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Old 06-06-2010, 11:10 AM   #1
sombragris
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How to read $PS1 on non-login shells?


Maybe the answer is just too elementary, but I'm at a loss about how can I achieve this.

Let's say that I have a customized Bash prompt stored as a PS1 variable. My variable gets read every time I invoke a login shell, i.e., when logging in in one of the standard virtual terminal or by invoking xterm with the -ls parameter.

However, when I just invoke the terminal without specifying that it is a login shell, I just get something like: bash-XXX$ as a prompt.

My question is: where should I place my PS1 variable so that it could get read even on non-login shells?

Thanks in advance!
 
Old 06-06-2010, 11:35 AM   #2
xflow7
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I'm not positive, but I think you want to put the definition in ~/.bashrc which I believe gets executed for any interactive shell (login or not).

Dave
 
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Old 06-06-2010, 11:40 AM   #3
David the H.
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Read the "man bash" section on invocation for which start-up files are read by default. Note that there may differences between distributions on this matter.

Also, be aware that any start-up file (or other script) can include lines that source other files. Any line of the pattern "source filename" or ". filename" means that the contents of that other file will be inserted at that point when the script is executed.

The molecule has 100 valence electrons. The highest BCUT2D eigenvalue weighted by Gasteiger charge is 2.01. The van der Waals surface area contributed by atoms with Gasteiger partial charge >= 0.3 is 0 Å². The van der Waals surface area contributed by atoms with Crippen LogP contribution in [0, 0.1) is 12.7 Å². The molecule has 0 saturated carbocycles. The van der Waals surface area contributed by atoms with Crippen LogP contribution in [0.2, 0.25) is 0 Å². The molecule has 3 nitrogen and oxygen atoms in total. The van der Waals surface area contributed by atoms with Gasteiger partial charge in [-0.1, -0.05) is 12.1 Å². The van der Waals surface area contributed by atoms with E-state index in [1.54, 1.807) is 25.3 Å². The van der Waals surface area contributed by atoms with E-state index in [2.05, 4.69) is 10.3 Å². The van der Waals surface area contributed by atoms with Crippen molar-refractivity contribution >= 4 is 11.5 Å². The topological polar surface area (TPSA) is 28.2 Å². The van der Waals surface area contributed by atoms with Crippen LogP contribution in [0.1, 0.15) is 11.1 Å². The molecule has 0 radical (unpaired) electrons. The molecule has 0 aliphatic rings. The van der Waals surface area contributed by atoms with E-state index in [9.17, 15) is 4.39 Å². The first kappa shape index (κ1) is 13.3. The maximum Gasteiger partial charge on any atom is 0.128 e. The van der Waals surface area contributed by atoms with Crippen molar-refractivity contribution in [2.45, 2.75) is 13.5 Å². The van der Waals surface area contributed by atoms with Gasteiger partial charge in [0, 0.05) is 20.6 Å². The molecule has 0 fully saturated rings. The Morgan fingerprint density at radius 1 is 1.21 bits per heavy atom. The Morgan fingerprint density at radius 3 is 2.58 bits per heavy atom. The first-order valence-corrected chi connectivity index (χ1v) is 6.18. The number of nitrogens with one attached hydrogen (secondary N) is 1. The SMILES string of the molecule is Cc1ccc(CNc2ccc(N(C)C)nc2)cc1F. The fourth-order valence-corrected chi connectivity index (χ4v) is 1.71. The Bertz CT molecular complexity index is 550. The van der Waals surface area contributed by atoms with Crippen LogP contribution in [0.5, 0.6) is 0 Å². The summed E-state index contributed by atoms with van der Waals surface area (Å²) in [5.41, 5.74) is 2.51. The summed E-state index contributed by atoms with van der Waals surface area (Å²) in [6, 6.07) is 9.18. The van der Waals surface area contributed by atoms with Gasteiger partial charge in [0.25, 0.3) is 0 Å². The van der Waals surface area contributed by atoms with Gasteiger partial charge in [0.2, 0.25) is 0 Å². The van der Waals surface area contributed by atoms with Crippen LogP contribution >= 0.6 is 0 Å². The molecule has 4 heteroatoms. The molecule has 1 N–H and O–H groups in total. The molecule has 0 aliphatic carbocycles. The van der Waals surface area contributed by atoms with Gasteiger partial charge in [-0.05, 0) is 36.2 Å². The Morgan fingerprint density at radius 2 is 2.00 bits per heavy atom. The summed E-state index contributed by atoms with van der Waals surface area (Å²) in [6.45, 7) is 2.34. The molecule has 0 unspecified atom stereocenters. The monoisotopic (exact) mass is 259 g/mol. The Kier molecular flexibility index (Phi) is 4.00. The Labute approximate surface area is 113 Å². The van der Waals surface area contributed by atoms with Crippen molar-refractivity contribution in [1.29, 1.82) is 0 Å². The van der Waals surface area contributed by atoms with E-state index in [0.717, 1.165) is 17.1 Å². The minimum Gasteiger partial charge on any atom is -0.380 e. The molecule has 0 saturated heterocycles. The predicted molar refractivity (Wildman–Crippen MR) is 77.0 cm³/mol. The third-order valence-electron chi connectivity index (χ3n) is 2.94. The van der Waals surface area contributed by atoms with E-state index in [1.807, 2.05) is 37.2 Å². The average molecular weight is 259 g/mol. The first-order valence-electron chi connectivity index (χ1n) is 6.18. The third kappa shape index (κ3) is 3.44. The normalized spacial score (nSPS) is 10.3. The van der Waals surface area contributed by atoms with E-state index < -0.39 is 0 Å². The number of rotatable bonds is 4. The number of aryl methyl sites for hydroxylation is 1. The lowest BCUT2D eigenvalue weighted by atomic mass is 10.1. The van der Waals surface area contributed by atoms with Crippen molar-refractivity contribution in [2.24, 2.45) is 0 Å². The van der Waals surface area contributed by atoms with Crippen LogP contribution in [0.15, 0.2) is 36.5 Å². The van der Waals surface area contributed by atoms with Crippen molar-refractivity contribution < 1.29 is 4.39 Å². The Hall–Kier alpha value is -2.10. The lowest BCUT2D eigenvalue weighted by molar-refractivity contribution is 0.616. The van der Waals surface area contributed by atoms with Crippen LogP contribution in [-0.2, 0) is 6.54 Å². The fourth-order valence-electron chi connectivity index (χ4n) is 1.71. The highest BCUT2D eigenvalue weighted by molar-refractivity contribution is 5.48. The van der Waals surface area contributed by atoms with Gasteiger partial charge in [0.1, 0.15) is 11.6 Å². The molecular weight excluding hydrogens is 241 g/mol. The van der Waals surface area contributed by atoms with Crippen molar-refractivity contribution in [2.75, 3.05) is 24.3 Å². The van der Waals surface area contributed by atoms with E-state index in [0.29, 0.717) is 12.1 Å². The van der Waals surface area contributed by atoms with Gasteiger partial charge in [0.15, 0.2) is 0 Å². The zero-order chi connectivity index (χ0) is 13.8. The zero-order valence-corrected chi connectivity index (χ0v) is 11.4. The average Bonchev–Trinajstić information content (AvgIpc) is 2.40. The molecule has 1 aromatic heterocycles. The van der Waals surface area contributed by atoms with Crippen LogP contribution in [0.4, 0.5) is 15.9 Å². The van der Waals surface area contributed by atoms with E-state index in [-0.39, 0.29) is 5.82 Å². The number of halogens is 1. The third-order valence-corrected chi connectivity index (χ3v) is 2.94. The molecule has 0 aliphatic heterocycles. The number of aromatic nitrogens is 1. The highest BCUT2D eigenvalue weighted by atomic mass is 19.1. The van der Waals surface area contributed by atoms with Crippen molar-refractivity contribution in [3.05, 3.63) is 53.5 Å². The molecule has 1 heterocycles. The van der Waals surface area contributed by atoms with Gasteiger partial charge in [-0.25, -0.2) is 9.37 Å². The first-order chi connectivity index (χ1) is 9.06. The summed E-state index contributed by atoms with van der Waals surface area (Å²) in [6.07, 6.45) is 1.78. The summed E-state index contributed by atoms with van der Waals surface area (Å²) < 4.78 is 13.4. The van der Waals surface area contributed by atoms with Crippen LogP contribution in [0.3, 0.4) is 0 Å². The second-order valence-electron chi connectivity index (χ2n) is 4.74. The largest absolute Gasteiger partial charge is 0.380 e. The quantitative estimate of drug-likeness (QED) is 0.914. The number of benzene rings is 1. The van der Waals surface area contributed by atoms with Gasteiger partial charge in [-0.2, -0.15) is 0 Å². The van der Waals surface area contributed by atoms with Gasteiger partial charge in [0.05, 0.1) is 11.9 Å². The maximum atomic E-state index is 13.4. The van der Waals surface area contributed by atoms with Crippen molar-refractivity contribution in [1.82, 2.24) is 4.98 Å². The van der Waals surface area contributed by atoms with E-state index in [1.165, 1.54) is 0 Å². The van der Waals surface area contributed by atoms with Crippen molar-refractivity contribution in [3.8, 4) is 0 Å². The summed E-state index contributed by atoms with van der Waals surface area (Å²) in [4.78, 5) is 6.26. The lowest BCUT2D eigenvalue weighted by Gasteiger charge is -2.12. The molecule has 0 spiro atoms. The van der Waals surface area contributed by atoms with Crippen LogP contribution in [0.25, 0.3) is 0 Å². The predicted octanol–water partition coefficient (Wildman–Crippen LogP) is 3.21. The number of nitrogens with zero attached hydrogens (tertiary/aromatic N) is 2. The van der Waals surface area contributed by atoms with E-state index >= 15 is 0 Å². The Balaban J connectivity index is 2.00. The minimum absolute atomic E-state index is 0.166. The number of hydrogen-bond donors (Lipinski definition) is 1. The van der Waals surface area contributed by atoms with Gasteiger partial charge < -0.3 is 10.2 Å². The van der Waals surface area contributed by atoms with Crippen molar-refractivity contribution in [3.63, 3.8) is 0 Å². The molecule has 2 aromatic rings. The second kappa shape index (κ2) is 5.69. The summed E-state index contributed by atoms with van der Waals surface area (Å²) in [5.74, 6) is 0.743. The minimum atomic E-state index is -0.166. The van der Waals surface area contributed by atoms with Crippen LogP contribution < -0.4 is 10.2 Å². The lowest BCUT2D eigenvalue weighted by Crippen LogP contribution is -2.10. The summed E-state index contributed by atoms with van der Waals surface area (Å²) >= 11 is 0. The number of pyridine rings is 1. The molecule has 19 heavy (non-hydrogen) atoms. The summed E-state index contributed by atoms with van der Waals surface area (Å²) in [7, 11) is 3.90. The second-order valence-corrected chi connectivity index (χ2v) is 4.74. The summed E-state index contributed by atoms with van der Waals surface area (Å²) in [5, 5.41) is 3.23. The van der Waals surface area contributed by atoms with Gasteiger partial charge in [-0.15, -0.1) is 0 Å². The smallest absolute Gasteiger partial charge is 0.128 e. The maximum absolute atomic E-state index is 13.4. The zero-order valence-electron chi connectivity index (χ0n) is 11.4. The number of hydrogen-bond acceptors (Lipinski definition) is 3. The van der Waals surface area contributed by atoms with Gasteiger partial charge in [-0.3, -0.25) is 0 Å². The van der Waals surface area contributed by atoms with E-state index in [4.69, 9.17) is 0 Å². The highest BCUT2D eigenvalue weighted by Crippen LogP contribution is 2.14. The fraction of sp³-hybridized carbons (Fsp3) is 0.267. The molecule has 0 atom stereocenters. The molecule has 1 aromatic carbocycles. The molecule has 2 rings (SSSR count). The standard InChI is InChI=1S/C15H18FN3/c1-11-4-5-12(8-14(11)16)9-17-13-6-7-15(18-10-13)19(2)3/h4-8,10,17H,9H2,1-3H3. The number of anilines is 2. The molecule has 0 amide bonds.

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Old 06-06-2010, 03:22 PM   #4
sombragris
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Thank you! It seems that setting $PS1 on .bashrc does the trick. So far, it's working. Thanks!!!
 
Old 06-06-2010, 06:21 PM   #5
onebuck
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Hi,

You could setup a .bashrc & .bash_profile for your user;
Code:
 sample .bash_profile;
 
 ~$ cat .bash_profile
 # .bash_profile
 #08-30-06 12:21
 #
 # Source .bashrc
 if [ -f ~/.bashrc ]; then
         . ~/.bashrc
 fi
Code:
 sample .bashrc;
 :~$ cat .bashrc
 
 #.bashrc
 #08-30-06 12:20 
 
 # Add bin to path
 
 export PATH="$PATH:/sbin:/usr/sbin:$HOME/bin"
 
 #export PATH="$PATH:$HOME/bin"
 
 # Dynamic resizing
 shopt -s checkwinsize
 
 # Custom prompt
 #PS1='\[\033[01;32m\]\u@\h\[\033[00m\]:\[\033[01;34m\]\w\[\033[00m\]\$ '
 
 #08-29-06 11:40
 
 if [ `id -un` = root ]; then
    PS1='\[\033[1;31m\]\h:\w\$\[\033[0m\] '
  else
    PS1='\[\033[1;32m\]\h:\w\$\[\033[0m\] '
 fi
 
 #
 # Add color
 eval `dircolors -b`
 
 # User defined aliases
 alias cls='clear'
 alias clls='clear; ls'
 alias ll='ls -l'
 alias lsa='ls -A'
 alias lsg='ls | grep'
 alias lsp='ls -1 /var/log/packages/ > package-list'
 alias na='nano'
 alias web='links -g -download-dir ~/ www.google.com'
 
 #08-29-06 11:50
 
 #To clean up and cover your tracks once you log off
 #Depending on your version of BASH, you might have to use
 # the other form of this command
    trap "rm -f ~$LOGNAME/.bash_history" 0
 
 #The older KSH-style form
 #   trap 0 rm -f ~$LOGNAME/.bash_history
The .bashrc is very useful!

Last edited by onebuck; 06-07-2010 at 01:08 PM. Reason: correct vbcode block
 
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Old 06-07-2010, 12:26 PM   #6
sombragris
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Gary, thanks for the info. This is great!
 
  


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